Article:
Medical & biological engineering & computing

Vascular smooth muscle cells remodel collagen matrices by long-distance action and anisotropic interaction.

PMID 22674440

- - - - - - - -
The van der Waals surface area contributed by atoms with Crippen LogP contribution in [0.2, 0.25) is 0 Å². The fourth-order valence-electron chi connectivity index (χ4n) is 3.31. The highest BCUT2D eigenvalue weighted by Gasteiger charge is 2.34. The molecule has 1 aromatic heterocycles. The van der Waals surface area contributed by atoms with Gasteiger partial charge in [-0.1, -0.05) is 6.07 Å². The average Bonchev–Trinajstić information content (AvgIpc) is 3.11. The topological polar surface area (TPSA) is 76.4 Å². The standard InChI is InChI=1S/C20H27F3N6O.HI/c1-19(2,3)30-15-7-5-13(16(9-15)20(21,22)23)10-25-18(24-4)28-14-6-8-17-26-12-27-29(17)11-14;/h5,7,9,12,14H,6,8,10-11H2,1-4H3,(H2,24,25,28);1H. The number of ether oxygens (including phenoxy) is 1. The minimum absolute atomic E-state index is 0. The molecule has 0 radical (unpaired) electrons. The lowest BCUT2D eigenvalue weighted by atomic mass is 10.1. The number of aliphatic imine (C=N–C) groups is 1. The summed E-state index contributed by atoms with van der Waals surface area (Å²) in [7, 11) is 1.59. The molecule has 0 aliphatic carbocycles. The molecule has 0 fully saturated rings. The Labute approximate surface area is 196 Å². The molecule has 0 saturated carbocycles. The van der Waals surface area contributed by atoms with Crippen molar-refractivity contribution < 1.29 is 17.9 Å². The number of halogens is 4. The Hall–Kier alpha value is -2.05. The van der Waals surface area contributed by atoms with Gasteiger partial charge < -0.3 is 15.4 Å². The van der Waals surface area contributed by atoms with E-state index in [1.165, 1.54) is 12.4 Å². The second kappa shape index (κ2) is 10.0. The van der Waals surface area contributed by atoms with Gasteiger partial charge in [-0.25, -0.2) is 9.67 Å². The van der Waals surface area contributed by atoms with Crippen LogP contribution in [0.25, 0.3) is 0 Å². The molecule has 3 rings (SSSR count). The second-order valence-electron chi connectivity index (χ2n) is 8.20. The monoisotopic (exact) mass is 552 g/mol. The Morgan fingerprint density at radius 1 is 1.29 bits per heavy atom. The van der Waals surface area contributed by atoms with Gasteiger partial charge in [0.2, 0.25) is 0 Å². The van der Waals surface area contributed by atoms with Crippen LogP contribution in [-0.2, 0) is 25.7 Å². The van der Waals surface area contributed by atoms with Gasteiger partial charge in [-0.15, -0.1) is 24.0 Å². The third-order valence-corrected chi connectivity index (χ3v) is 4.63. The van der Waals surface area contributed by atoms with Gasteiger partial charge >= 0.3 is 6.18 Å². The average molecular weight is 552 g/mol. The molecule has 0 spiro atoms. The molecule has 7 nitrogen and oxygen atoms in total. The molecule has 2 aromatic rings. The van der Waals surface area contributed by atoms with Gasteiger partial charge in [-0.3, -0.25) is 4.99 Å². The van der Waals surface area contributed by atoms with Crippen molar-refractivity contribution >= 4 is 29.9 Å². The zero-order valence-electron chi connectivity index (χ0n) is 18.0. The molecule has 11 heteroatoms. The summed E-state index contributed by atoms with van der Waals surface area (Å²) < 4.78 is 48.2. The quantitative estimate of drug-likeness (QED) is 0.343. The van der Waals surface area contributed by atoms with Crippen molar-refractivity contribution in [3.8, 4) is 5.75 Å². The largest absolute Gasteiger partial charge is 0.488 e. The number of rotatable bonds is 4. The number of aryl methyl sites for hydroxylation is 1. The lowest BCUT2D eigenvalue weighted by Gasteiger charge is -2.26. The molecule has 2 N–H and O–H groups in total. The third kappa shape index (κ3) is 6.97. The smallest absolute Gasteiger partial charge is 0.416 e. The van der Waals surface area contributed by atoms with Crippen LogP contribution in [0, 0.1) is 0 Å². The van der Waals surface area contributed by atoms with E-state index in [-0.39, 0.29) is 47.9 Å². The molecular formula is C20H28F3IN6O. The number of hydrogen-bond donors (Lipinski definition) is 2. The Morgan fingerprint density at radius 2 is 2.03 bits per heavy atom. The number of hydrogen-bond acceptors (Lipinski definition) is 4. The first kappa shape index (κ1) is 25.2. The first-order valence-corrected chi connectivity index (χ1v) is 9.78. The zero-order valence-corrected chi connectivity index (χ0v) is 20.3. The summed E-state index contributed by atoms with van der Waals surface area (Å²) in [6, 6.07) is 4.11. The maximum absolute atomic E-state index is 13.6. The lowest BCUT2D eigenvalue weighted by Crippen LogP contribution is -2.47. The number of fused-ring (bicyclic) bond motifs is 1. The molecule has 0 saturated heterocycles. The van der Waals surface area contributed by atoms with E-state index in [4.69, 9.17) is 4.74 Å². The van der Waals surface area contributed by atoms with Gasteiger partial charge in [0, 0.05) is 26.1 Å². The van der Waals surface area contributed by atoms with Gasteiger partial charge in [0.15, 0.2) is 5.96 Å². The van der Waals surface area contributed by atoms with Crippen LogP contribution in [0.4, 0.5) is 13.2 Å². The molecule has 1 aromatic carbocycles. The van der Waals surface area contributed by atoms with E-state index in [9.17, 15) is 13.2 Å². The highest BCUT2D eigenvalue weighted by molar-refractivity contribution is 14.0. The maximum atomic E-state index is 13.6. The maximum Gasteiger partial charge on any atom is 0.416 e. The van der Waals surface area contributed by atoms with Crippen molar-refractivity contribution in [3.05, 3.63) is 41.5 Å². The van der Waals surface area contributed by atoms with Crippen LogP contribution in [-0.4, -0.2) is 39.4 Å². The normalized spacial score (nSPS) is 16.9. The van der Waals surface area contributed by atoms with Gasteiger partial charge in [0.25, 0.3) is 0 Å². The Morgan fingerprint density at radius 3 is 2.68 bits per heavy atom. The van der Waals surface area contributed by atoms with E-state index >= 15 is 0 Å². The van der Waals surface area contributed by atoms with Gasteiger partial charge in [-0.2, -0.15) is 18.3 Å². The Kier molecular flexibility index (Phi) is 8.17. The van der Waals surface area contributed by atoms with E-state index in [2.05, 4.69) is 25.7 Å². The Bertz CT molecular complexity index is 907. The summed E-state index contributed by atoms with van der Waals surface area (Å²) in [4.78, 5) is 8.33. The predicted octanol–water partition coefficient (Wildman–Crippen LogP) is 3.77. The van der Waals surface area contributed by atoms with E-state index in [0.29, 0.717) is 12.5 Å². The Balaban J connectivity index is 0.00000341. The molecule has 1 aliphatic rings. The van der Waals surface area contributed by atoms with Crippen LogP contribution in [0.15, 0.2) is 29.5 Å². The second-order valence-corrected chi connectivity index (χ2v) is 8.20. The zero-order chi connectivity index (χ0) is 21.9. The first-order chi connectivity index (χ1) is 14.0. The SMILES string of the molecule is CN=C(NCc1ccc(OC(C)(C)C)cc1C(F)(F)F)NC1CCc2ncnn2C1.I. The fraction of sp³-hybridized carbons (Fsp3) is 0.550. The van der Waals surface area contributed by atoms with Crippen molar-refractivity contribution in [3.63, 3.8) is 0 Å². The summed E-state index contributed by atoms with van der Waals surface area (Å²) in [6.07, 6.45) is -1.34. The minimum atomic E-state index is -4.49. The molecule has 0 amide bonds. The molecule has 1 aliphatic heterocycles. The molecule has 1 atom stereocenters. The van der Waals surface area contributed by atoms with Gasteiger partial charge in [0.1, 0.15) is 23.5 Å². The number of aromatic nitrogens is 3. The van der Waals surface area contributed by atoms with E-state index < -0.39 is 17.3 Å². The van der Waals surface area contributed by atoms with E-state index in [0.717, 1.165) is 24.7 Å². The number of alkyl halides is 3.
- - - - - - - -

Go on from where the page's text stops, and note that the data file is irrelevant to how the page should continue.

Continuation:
While matrix remodeling plays a key role in vascular physiology and pathology, the underlying mechanisms have remained incompletely understood. We studied the remodeling of collagen matrices by individual vascular smooth muscle cells (SMCs), clusters and monolayers. In addition, we focused on the contribution of transglutaminase 2 (TG2), which plays an important role in the remodeling of small arteries. Single SMCs displaced fibers in collagen matrices at distances up to at least 300 μm in the course of 8-12 h. This process involved both 'hauling up' of matrix by the cells and local matrix compaction at a distance from the cells, up to 200 μm. This exceeded the distance over which cellular protrusions were active, implicating the involvement of secreted enzymes such as TG2. SMC isolated from TG2 KO mice still showed compaction, with changed dynamics and relaxation. The TG active site inhibitor L682777 blocked local compaction by wild type cells, strongly reducing the displacement of matrix towards the cells. At increasing cell density, cells cooperated to establish compaction. In a ring-shaped collagen matrix, this resulted in preferential displacement in the radial direction, perpendicular to the cellular long axis. This process was unaffected by inhibition of TG2 cross-linking. These results show that SMCs are capable of matrix remodeling by prolonged, gradual compaction along their short axis. This process could add to the 3D organization and remodeling of blood vessels based on the orientation and contraction of SMCs.

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